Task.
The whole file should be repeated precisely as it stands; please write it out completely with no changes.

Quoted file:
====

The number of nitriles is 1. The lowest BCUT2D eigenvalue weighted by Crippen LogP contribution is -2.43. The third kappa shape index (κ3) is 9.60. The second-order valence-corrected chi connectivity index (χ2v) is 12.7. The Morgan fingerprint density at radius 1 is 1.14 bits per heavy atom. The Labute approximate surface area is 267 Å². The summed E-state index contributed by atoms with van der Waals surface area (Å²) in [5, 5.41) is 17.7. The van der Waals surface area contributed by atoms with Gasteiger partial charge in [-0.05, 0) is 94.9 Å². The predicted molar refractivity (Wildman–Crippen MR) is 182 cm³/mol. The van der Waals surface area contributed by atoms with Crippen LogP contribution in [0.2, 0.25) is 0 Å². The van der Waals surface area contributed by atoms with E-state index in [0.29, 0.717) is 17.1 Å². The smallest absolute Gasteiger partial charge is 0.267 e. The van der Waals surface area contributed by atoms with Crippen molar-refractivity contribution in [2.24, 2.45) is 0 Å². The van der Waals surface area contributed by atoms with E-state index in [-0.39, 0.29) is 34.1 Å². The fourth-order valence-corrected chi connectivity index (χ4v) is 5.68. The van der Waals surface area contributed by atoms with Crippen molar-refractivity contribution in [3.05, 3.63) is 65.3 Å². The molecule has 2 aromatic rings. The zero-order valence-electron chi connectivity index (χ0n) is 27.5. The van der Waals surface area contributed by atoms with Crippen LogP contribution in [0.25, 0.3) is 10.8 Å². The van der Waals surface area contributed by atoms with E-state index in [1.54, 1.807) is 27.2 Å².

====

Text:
The number of nitriles is 1. The lowest BCUT2D eigenvalue weighted by Crippen LogP contribution is -2.43. The third kappa shape index (κ3) is 9.60. The second-order valence-corrected chi connectivity index (χ2v) is 12.7. The Morgan fingerprint density at radius 1 is 1.14 bits per heavy atom. The Labute approximate surface area is 267 Å². The summed E-state index contributed by atoms with van der Waals surface area (Å²) in [5, 5.41) is 17.7. The van der Waals surface area contributed by atoms with Gasteiger partial charge in [-0.05, 0) is 94.9 Å². The predicted molar refractivity (Wildman–Crippen MR) is 182 cm³/mol. The van der Waals surface area contributed by atoms with Crippen LogP contribution in [0.2, 0.25) is 0 Å². The van der Waals surface area contributed by atoms with E-state index in [0.29, 0.717) is 17.1 Å². The smallest absolute Gasteiger partial charge is 0.267 e. The van der Waals surface area contributed by atoms with Crippen molar-refractivity contribution in [2.24, 2.45) is 0 Å². The van der Waals surface area contributed by atoms with E-state index in [-0.39, 0.29) is 34.1 Å². The fourth-order valence-corrected chi connectivity index (χ4v) is 5.68. The van der Waals surface area contributed by atoms with Crippen molar-refractivity contribution in [3.05, 3.63) is 65.3 Å². The molecule has 2 aromatic rings. The zero-order valence-electron chi connectivity index (χ0n) is 27.5. The van der Waals surface area contributed by atoms with Crippen LogP contribution in [0.25, 0.3) is 10.8 Å². The van der Waals surface area contributed by atoms with E-state index in [1.54, 1.807) is 27.2 Å².